It all began with a post on Facebook—what a sign of the times.
“Who wants to go to the moon?” inquired Yariv Bash, a respected computer engineer interested in making space exploration more affordable, attainable, and attractive. A few of Bash’s now intrigued colleagues, Kfir Damari and Yonatan Winetraub, responded with an invitation to a bar in Holon, a city just south of Tel Aviv. “As the alcohol levels in our blood increased, we became more determined,” Winetraub recounts of the epoch-making evening. After their last round, it was decided. SpaceIL, an Israeli non-profit organization led by Bash, was formed and they were indeed going to the moon.
On the eve of November 21, 2019, following 8 years of designing, planning, experimenting, failing, tweaking, and finalizing, the fruit of their labor, a small spacecraft called Beresheet (the name is a reference to the first word of the Torah, which translates to “Genesis” or “In the beginning”) blasted into space atop SpaceX’s Falcon 9 rocket from the Cape Canaveral Air Force Station in Florida.
If the mission had succeeded, it would have been a momentous moment for the world at large: the first time that a private company had traveled to the moon. More specifically, though, it would have been a point of immense pride for Israel. At the time, only government agencies in superpowers nations—the US, the Soviet Union, and China—had successfully landed on the moon.
Originally, when he founded SpaceIL in 2011, Bash’s goal was to win the Google Lunar X Prize contest—the first privately financed venture to place a robotic spacecraft on the moon was to take home a grand prize of $20 million. At first, such a sum of money seemed outrageously superfluous to them, for they had imagined a tiny, 12-pound robot that would land on the Moon by the end of 2012 and cost them no more than $10 million. However, as the project unfolded, this idealistic notion rebranded itself and became quite unfeasible. “We didn’t imagine how much time and effort it would take,” Damari later recalled.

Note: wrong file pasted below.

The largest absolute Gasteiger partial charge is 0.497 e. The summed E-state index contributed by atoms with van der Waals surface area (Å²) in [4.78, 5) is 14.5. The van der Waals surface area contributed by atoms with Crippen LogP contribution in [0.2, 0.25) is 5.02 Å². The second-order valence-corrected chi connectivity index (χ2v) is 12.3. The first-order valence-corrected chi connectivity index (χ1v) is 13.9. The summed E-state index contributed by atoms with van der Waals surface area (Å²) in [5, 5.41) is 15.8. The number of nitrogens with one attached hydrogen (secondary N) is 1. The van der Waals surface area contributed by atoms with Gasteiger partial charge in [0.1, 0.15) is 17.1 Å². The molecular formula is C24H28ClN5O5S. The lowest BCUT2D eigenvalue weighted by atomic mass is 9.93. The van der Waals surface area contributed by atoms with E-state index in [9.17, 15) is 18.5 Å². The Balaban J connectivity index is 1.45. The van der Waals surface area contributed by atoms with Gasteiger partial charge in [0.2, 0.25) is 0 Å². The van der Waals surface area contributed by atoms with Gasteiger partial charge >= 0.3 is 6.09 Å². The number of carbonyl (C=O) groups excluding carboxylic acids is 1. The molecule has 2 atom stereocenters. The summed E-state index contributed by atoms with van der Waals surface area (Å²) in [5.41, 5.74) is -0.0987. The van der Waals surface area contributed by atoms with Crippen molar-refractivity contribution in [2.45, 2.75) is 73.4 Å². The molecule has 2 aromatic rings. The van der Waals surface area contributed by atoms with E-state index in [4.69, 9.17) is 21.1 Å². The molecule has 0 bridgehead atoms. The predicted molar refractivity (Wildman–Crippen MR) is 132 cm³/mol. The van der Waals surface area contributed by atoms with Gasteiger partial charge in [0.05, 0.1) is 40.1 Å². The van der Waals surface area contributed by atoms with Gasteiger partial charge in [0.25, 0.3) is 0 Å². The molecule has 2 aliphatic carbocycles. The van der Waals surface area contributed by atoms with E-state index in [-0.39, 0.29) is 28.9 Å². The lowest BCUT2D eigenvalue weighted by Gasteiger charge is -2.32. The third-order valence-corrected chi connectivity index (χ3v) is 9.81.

Soon, following many an extension, the GLXP deadline passed with no winner declared. Unlike most of their competitors who simply wanted to create profitable businesses, SpaceIL persisted after the competition, doing so because they had a meaningful mission in mind, one good enough to incite perseverance even during such a tumultuous time: encouraging Israeli students to discover an interest in science and engineering. “This is our vision,” Damari expressed, and while he and SpaceIL built the first Israeli spaceship to venture into the expanses of our universe, according to them, it lays in today’s students’ hands “to build the next one.”
All along, the mission was geared more toward enthusiastic volunteers and philanthropists than venture capitalists, and the term “philanthropists” was mostly constituted of supportive friends and family of SpaceIL employees—they were the blossoming garage band amongst the Beatles and Rolling Stones of the space universe. It was a rocky road to the finish line as donors fell through, funds seemed to vanish from thin air, and the three founders began to drift apart. After all that diligence and dedication, you would hope something would come of the endeavor.
In February 2020, Beresheet reached the launchpad and was ready for take-off. Ultimately, it orbited the moon, a historical feat in and of itself seeing as only the European Space Agency and five other nations—the US, the Soviet Union, China, India, and Japan—had accomplished the same. Some 2,500 well-wishers had set up their lawn chairs near the command center and millions more their Youtube live streams to see the rocket off. But, during the most pain-staking sequence of the mission, it stumbled and plummeted to the surface of the moon.